Cooler weather tends to drive all kinds of bugs inside our homes. Because bugs are not warm blooded animals and roaches in particular are very sensitive to the air around them this only makes sense. Add to this our open doors and windows or the heat being cranked up and the bugs that were once happy to be outside want to continue their pursuit of happiness inside our homes.
Typically this time of year big roaches move in and aren’t really that inconspicuous. Even folks with regular pest control service often find a behemoth roach high on a wall or scurrying on the kitchen floor. One might think that because of their size they would be slow moving only to be shocked at their speed when dodging your best stomp moves. At times you might see more than one but so often it’s just the same one that eluded you earlier just coming back out thinking the coast is clear.
It’s disappointing to see these giants especially if you have a professional treating your home and perhaps they just treated not long ago. Take heart, the service you paid for is probably just fine and within time the roach will succumb to the barrier and you’ll find it belly up. It doesn’t die right away because that’s not how treatment barriers work and it’ll need time to come down off the ceiling (where your pro cannot safely spray) and settle in to a cozy crack or crevice where he’ll get a lethal dose that begins working on him right away.
Ok, so this may not seem like a lot of help but maybe this article validates what you’ve already heard from your bug man. The truth is most pest professionals don’t like just spraying for the sake of spraying. More chemicals won’t kill the roach any quicker and as so often happens you make the call, your service tech comes out the next day and with a quick look around you find the huge corpse (perhaps still kicking) on its back and the problems solved. Not satisfied and your tech standing there with sprayer in hand the natural thing to do is add more spray on top of what already killed the roach in the first place.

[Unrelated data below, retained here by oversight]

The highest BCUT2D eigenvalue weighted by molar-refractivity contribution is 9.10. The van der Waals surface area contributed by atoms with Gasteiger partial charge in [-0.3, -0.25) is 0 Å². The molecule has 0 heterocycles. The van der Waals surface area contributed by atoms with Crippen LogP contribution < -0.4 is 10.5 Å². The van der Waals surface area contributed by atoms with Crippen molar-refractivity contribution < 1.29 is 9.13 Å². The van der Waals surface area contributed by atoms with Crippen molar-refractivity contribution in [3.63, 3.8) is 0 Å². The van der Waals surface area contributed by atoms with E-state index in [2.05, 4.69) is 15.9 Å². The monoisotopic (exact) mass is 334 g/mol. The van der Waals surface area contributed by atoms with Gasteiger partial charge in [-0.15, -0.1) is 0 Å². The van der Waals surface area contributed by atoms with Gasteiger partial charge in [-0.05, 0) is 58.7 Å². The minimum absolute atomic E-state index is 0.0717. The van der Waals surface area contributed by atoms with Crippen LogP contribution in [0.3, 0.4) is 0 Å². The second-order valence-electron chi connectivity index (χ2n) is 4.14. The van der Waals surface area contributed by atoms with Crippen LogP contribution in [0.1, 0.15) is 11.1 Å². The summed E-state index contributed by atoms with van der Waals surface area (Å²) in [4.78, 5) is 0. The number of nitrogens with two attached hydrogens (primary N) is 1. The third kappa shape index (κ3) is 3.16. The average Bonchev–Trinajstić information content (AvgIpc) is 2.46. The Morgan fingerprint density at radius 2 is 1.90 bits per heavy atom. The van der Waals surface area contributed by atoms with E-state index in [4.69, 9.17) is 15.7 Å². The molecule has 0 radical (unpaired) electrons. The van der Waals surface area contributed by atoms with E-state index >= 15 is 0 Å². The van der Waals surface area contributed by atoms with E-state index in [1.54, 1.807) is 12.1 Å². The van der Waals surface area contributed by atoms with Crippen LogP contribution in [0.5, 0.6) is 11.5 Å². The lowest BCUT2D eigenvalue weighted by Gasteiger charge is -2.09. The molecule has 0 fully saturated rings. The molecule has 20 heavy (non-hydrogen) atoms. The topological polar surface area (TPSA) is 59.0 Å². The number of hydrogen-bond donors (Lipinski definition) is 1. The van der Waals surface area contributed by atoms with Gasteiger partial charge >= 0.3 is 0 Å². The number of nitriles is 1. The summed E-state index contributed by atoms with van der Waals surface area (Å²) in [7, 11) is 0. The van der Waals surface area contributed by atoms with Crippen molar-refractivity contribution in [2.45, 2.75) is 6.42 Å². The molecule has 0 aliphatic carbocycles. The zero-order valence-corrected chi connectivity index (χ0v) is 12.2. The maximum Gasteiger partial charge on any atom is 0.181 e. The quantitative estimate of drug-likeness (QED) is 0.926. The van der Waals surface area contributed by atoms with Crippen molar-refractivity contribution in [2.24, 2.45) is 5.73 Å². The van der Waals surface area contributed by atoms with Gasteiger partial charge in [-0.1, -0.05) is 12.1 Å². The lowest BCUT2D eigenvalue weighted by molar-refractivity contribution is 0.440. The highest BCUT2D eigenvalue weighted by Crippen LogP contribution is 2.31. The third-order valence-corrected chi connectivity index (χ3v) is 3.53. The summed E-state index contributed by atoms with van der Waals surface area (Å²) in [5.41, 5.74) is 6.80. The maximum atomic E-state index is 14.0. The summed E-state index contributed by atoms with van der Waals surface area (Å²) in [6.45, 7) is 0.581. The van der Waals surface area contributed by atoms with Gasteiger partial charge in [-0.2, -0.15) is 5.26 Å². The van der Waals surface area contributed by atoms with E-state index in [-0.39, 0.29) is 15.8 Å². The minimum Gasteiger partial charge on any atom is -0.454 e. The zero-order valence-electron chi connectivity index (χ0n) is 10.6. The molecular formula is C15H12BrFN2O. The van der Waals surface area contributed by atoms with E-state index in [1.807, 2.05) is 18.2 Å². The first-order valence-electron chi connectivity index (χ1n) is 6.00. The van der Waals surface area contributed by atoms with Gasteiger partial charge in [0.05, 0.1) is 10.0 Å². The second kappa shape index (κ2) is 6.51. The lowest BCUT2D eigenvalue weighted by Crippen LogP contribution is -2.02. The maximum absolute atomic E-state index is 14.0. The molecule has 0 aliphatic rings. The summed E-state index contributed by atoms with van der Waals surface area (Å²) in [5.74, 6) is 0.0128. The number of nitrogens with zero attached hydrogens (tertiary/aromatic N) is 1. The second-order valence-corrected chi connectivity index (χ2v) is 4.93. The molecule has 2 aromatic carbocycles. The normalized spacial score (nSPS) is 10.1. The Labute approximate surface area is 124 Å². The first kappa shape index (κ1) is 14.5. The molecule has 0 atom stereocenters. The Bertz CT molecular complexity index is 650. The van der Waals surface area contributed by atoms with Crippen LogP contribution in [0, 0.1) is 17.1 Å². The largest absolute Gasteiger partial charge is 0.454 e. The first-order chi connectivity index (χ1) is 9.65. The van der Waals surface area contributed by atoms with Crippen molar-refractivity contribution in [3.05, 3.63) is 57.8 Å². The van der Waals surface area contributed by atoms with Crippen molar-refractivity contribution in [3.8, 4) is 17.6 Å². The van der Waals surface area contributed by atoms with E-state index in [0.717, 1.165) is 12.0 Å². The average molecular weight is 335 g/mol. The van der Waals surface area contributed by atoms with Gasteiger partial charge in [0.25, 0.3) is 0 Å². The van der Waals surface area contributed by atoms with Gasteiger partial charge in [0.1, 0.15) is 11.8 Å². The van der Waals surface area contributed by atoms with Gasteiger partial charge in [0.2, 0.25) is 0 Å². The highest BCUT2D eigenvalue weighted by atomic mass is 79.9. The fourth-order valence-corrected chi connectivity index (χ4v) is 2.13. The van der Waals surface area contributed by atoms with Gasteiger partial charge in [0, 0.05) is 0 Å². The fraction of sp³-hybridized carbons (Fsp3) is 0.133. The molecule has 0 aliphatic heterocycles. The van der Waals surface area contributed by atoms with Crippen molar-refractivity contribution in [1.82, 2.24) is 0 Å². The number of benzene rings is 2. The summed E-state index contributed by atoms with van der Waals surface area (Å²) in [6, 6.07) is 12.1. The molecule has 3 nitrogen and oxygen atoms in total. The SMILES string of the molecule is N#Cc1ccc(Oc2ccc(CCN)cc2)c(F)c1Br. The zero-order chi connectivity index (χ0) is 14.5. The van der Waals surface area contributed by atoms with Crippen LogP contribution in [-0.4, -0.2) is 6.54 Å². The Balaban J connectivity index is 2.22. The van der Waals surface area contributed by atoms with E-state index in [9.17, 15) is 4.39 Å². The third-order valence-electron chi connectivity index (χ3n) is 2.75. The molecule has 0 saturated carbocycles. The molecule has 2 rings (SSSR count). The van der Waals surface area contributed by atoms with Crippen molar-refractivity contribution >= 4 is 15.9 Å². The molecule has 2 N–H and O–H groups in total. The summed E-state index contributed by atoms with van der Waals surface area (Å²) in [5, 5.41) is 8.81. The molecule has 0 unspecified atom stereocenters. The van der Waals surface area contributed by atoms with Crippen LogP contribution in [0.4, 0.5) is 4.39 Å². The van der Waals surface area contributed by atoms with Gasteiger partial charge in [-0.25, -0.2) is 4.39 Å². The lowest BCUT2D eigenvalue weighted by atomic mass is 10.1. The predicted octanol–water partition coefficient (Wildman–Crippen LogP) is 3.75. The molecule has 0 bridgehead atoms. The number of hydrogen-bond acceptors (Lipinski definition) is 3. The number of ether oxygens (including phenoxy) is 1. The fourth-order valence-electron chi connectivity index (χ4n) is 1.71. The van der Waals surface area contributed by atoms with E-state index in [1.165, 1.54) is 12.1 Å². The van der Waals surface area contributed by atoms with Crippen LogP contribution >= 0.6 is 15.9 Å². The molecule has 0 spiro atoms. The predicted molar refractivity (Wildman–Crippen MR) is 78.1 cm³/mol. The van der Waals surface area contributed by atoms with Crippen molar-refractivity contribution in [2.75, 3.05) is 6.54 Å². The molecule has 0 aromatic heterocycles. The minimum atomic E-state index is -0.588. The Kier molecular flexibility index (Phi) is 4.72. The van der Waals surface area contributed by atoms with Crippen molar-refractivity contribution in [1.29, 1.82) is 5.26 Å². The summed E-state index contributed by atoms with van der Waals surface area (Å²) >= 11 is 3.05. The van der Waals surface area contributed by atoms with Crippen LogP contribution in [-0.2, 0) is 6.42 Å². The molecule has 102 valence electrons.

While I’m a huge believer in education and something called IPM (integrated pest management) which gets the customer involved I seldom see it work. Choosing the path of least resistance, I have been guilty (just this week) of spraying to kill dead roaches. Some of what we as pest control professionals sell is security and no matter how much we assure a customer of the process and how the barrier is still working it doesn’t wash real well when you have a roach thats as big as a mouse invading your home. Even in this age of instant information, acute awareness of the environment and chemical avoidance for health it seems that with each cold season that comes bug men everywhere will continue killing, dead roaches.